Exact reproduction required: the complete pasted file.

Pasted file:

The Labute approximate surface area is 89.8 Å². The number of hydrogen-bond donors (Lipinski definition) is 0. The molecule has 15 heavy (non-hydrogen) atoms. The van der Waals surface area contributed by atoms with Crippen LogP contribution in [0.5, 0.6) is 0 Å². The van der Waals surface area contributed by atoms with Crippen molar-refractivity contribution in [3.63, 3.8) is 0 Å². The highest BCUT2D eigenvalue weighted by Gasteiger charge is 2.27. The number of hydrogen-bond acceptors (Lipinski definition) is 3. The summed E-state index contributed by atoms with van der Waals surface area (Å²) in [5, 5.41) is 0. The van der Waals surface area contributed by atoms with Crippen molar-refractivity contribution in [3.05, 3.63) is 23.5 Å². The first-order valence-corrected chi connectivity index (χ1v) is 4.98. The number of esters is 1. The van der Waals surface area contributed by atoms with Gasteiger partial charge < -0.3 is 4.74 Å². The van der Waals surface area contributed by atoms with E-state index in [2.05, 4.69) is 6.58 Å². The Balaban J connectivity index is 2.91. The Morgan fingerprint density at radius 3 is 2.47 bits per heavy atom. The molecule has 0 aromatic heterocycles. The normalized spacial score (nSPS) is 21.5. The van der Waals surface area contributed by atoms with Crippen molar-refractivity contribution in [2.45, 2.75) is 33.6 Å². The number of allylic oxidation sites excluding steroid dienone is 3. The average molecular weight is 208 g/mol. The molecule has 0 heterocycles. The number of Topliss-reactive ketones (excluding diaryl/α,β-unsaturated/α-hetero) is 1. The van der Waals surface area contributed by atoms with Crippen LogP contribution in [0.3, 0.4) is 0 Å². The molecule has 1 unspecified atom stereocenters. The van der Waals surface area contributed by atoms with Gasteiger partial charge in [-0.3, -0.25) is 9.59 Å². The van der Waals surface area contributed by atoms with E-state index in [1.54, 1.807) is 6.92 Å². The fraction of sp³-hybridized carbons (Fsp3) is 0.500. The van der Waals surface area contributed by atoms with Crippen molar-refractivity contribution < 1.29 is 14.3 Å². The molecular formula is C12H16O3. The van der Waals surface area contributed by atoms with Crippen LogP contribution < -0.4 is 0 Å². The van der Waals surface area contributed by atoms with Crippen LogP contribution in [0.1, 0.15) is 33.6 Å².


The Labute approximate surface area is 89.8 Å². The number of hydrogen-bond donors (Lipinski definition) is 0. The molecule has 15 heavy (non-hydrogen) atoms. The van der Waals surface area contributed by atoms with Crippen LogP contribution in [0.5, 0.6) is 0 Å². The van der Waals surface area contributed by atoms with Crippen molar-refractivity contribution in [3.63, 3.8) is 0 Å². The highest BCUT2D eigenvalue weighted by Gasteiger charge is 2.27. The number of hydrogen-bond acceptors (Lipinski definition) is 3. The summed E-state index contributed by atoms with van der Waals surface area (Å²) in [5, 5.41) is 0. The van der Waals surface area contributed by atoms with Crippen molar-refractivity contribution in [3.05, 3.63) is 23.5 Å². The first-order valence-corrected chi connectivity index (χ1v) is 4.98. The number of esters is 1. The van der Waals surface area contributed by atoms with Gasteiger partial charge < -0.3 is 4.74 Å². The van der Waals surface area contributed by atoms with E-state index in [2.05, 4.69) is 6.58 Å². The Balaban J connectivity index is 2.91. The Morgan fingerprint density at radius 3 is 2.47 bits per heavy atom. The molecule has 0 aromatic heterocycles. The normalized spacial score (nSPS) is 21.5. The van der Waals surface area contributed by atoms with Crippen molar-refractivity contribution in [2.45, 2.75) is 33.6 Å². The number of allylic oxidation sites excluding steroid dienone is 3. The average molecular weight is 208 g/mol. The molecule has 0 heterocycles. The number of Topliss-reactive ketones (excluding diaryl/α,β-unsaturated/α-hetero) is 1. The van der Waals surface area contributed by atoms with Crippen LogP contribution in [0.3, 0.4) is 0 Å². The molecule has 1 unspecified atom stereocenters. The van der Waals surface area contributed by atoms with Gasteiger partial charge in [-0.3, -0.25) is 9.59 Å². The van der Waals surface area contributed by atoms with E-state index in [1.54, 1.807) is 6.92 Å². The fraction of sp³-hybridized carbons (Fsp3) is 0.500. The van der Waals surface area contributed by atoms with Crippen molar-refractivity contribution < 1.29 is 14.3 Å². The molecular formula is C12H16O3. The van der Waals surface area contributed by atoms with Crippen LogP contribution < -0.4 is 0 Å². The van der Waals surface area contributed by atoms with Crippen LogP contribution in [0.1, 0.15) is 33.6 Å².